How to help students to improve their phonological awareness
Good phonological awareness (discrimination of the sounds that make up words) greatly helps efficient reading and writing. This has been established as a result of much research. It is a vitally important pre-reading skill. Phonological skills are precursors to success in literacy.
Many children develop these skills naturally at an early age through rhymes, playground songs and listening to adults. Those who do not acquire good phonological awareness need to be taught it specifically if they are to read and spell well.
They will need:
Four pre-reading skills which demonstrate adequate phonological awareness can be summarised as follows:
1. Appreciating rhyme
Children who are predicted to become good readers and spellers can usually complete a rhyming couplet, e.g. Jack and Jill went up the ....... and also “hear” the rhyme as they sing or say it. Moreover, they enjoy the experience. You will find some useful rhymes for singing by children of different ages
Look for the category "Schools - Teachers' Resource Shop". An appreciation of rhyme needs to be taught to those who “don’t get it” naturally. What better way than by enjoying rhymes set to music?
Phonic games that help to improve phonological awareness
e.g. snap, pairs, lotto are also useful. Some games can be made by drawing pictures of objects with rhyming names, e.g. boat and note. You can buy
phonic games ready to use
and also download and print this
FREE pairs game.
Alphabet rhymes are also good.
of rhyming sets and happy families are very useful when children have started to learn to read.
2. Recognising alliteration
It is an encouraging sign when children learn and try to say “tongue-twisters” like “round the rugged rocks the ragged rascal ran” and “she sells sea shells on the sea shore....” When they don’t, ask them what sound they can hear most often in these tongue-twisters. Other kinds of listening activities can be found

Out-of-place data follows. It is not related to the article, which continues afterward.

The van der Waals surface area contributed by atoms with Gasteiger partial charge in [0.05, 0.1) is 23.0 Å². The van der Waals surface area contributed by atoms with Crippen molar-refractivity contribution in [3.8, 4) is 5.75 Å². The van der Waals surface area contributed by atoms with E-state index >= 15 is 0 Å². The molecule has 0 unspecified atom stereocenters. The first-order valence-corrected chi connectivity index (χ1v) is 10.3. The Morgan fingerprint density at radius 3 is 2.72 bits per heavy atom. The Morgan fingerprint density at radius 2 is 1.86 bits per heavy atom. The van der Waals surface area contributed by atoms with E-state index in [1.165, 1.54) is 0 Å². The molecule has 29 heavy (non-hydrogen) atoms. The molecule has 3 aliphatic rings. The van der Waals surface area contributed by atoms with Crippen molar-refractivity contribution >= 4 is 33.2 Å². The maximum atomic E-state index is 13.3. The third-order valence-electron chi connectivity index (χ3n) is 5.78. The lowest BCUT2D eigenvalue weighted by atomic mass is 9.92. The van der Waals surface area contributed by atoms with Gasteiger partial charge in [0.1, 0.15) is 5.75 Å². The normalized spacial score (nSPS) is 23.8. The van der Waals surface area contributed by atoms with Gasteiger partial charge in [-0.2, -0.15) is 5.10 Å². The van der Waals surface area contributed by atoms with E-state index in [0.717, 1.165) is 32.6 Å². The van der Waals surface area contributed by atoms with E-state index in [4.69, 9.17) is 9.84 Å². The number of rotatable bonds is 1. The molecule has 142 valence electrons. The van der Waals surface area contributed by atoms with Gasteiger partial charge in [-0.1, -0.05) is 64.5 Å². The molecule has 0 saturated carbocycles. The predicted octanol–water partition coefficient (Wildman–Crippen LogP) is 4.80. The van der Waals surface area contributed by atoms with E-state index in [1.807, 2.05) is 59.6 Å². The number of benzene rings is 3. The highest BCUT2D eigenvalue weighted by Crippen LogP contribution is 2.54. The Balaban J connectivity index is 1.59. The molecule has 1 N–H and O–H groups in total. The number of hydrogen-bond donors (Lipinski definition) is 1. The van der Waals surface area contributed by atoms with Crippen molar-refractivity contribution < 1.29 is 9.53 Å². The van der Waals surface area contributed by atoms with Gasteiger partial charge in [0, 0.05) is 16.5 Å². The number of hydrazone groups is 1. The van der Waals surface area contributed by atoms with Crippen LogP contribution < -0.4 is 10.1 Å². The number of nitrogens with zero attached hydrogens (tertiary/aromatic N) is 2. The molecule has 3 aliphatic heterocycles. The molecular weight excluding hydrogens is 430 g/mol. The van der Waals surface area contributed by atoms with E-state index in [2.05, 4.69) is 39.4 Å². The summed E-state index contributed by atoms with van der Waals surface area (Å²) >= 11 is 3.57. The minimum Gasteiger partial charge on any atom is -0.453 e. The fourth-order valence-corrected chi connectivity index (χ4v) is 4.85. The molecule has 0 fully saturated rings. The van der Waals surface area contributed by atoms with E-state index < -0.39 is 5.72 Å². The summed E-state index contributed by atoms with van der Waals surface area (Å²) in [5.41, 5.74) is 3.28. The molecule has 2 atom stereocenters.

3. Syllable awareness
Good syllable awareness is an important phonological skill that helps reading and spelling. It can be fostered by oral activities, saying words in “robot” language, or clapping or tapping for each syllable. It can also be helped by syllable counting board games, like the “stepping stones game” in
Read Write Spell
or a syllable lotto game (place pictures on a number to represent the number of syllables in a word) are useful to help awareness of separate syllables within words and an understanding of what a syllable is.
Knowing that every syllable contains one vowel or vowel sound is a great help in learning to spell. It avoids the temptation to miss out vowels from words, especially in unstressed syllables, e.g. wtr for water, or rmain for remain.
4. Phonemic awareness
Phonemes are the sounds that make up words. Children who have played “I spy......something beginning with.....” successfully have a huge advantage when they come to start to read and write. Children do well to recognise the three separate sounds in, say, cat – (k) (a) (t). Distinguishing the sounds is a separate but complementary skill to matching sounds with symbols (reading). The same skill can also help improve speech output.
All these skills are essential pre-reading skills. They can be improved by
These suggestions are by no means exhaustive. They do not just apply to young children.
Phonological skills need to be taught to struggling readers and writers of any age. They are the foundation on which to build a structured